Experimental infection of chimpanzees with antihemophilic (factor VIII) materials: recovery of virus-like particles associated with non-A, non-B hepatitis.J Med Virol 1979; 3(4):253-69JM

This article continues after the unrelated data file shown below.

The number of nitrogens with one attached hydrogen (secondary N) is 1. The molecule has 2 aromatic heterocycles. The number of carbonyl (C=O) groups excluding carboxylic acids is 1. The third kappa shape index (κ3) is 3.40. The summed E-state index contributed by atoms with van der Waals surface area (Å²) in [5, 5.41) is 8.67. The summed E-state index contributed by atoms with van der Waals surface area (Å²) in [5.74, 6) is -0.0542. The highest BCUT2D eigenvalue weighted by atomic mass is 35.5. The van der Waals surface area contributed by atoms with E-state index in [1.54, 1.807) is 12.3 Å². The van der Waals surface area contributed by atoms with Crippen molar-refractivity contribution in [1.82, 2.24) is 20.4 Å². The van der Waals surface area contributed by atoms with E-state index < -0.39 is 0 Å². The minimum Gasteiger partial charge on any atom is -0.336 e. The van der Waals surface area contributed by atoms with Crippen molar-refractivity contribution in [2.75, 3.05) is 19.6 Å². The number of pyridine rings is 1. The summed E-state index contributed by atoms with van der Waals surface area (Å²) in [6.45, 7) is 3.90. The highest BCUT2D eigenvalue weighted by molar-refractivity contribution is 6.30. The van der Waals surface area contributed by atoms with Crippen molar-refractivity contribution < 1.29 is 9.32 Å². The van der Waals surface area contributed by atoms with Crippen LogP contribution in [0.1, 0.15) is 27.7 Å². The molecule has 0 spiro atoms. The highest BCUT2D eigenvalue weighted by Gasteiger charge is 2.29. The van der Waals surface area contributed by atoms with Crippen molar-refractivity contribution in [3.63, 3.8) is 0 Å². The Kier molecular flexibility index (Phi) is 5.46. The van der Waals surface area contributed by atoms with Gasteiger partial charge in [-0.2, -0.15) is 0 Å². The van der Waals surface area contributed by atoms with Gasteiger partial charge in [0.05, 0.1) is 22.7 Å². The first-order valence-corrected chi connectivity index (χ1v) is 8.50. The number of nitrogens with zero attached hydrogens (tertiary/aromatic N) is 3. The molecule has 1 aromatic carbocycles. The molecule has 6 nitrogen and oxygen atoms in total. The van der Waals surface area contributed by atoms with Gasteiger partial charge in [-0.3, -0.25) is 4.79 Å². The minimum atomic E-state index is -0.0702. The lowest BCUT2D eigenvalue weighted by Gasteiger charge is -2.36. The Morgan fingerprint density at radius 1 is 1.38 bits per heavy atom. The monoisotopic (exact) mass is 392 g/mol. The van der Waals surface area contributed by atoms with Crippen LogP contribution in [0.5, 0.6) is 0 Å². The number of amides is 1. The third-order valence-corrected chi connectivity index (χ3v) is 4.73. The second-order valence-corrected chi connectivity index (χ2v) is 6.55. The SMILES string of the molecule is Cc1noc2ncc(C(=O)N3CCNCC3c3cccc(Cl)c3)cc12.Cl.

Non-A, non-B viral hepatitis was transmitted to four colony-born chimpanzees by infusion of three lots of antihemophilic factor (factor VIII) implicated in the transmission of non-A, non-B hepatitis to two human recipients. All four inoculated animals showed histopathological evidence of viral hepatitis, and all demonstrated significant ALT elevations between seven and one-half weeks after inoculation. Acute-phase plasma from one of the infected chimpanzees (no. 771) was shown to induce non-A, non-B hepatitis in two other chimpanzees approximately three weeks after their inoculation. In addition, an acute-phase open liver wedge biopsy obtained from animal no. 771 was processed and examined by immune electron microscopy (IEM) for virus-like particles with convalescent serum from a serologically confirmed case of non-A, non-B hepatitis. Twenty-five to 30 nm (mean = 27 nm) diameter virus-like particles that were either "full" or "empty" were identified in this liver preparation by IEM. Two additional chimpanzees inoculated with a cesium chloride gradient fraction of an isopycnically banded liver homogenate (animal no. 771) also developed elevated ALT activity two to two and one-half weeks later. Our findings have experimentally verified that commercially produced factor VIII materials can induce non-A, non-B hepatitis in champanzees and that the disease can be subpassaged in these animals by inoculation of either acute-phase plasma or liver. These results also provide evidence for the association of 27 nm-diameter virus-like particles with non-A, non-B viral hepatitis.